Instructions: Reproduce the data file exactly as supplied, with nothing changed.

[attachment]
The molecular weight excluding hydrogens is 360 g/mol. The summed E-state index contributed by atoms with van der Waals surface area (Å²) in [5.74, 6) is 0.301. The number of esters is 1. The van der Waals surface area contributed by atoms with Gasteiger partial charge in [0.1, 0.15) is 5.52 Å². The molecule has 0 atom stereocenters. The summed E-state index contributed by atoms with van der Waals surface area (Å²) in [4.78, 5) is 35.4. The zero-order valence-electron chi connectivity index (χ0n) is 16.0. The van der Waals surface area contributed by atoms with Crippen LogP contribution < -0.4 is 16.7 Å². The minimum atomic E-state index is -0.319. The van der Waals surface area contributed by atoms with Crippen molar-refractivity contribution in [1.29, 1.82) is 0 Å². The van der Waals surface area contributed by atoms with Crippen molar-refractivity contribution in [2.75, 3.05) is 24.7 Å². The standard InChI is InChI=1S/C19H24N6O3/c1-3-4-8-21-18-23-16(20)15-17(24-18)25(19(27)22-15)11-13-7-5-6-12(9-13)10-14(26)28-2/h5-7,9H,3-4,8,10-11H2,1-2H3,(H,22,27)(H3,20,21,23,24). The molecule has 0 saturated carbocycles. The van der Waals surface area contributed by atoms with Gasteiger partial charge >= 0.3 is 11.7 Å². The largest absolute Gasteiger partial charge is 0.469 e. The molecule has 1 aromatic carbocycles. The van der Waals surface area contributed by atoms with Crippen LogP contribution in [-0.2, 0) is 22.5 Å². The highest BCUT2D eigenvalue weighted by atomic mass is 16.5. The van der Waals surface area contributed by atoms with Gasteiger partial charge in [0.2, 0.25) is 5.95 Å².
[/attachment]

The molecular weight excluding hydrogens is 360 g/mol. The summed E-state index contributed by atoms with van der Waals surface area (Å²) in [5.74, 6) is 0.301. The number of esters is 1. The van der Waals surface area contributed by atoms with Gasteiger partial charge in [0.1, 0.15) is 5.52 Å². The molecule has 0 atom stereocenters. The summed E-state index contributed by atoms with van der Waals surface area (Å²) in [4.78, 5) is 35.4. The zero-order valence-electron chi connectivity index (χ0n) is 16.0. The van der Waals surface area contributed by atoms with Crippen LogP contribution < -0.4 is 16.7 Å². The minimum atomic E-state index is -0.319. The van der Waals surface area contributed by atoms with Crippen molar-refractivity contribution in [1.29, 1.82) is 0 Å². The van der Waals surface area contributed by atoms with Crippen molar-refractivity contribution in [2.75, 3.05) is 24.7 Å². The standard InChI is InChI=1S/C19H24N6O3/c1-3-4-8-21-18-23-16(20)15-17(24-18)25(19(27)22-15)11-13-7-5-6-12(9-13)10-14(26)28-2/h5-7,9H,3-4,8,10-11H2,1-2H3,(H,22,27)(H3,20,21,23,24). The molecule has 0 saturated carbocycles. The van der Waals surface area contributed by atoms with Gasteiger partial charge >= 0.3 is 11.7 Å². The largest absolute Gasteiger partial charge is 0.469 e. The molecule has 1 aromatic carbocycles. The van der Waals surface area contributed by atoms with Crippen LogP contribution in [-0.2, 0) is 22.5 Å². The highest BCUT2D eigenvalue weighted by atomic mass is 16.5. The van der Waals surface area contributed by atoms with Gasteiger partial charge in [0.2, 0.25) is 5.95 Å².